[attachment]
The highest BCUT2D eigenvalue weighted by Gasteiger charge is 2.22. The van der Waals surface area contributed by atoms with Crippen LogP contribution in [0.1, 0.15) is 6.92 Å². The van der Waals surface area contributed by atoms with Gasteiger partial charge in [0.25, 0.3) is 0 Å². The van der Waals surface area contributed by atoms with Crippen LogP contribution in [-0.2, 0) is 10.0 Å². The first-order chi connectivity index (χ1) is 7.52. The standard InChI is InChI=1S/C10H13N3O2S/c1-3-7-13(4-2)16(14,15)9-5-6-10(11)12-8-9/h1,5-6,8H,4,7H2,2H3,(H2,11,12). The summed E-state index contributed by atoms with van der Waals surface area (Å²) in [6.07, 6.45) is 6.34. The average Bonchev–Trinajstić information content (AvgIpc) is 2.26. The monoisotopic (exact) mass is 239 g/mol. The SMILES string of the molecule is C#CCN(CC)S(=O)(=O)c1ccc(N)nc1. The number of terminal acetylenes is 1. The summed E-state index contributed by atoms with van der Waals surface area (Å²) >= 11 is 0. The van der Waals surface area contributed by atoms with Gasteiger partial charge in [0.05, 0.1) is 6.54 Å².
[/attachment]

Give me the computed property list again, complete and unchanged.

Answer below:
The highest BCUT2D eigenvalue weighted by Gasteiger charge is 2.22. The van der Waals surface area contributed by atoms with Crippen LogP contribution in [0.1, 0.15) is 6.92 Å². The van der Waals surface area contributed by atoms with Gasteiger partial charge in [0.25, 0.3) is 0 Å². The van der Waals surface area contributed by atoms with Crippen LogP contribution in [-0.2, 0) is 10.0 Å². The first-order chi connectivity index (χ1) is 7.52. The standard InChI is InChI=1S/C10H13N3O2S/c1-3-7-13(4-2)16(14,15)9-5-6-10(11)12-8-9/h1,5-6,8H,4,7H2,2H3,(H2,11,12). The summed E-state index contributed by atoms with van der Waals surface area (Å²) in [6.07, 6.45) is 6.34. The average Bonchev–Trinajstić information content (AvgIpc) is 2.26. The monoisotopic (exact) mass is 239 g/mol. The SMILES string of the molecule is C#CCN(CC)S(=O)(=O)c1ccc(N)nc1. The number of terminal acetylenes is 1. The summed E-state index contributed by atoms with van der Waals surface area (Å²) >= 11 is 0. The van der Waals surface area contributed by atoms with Gasteiger partial charge in [0.05, 0.1) is 6.54 Å².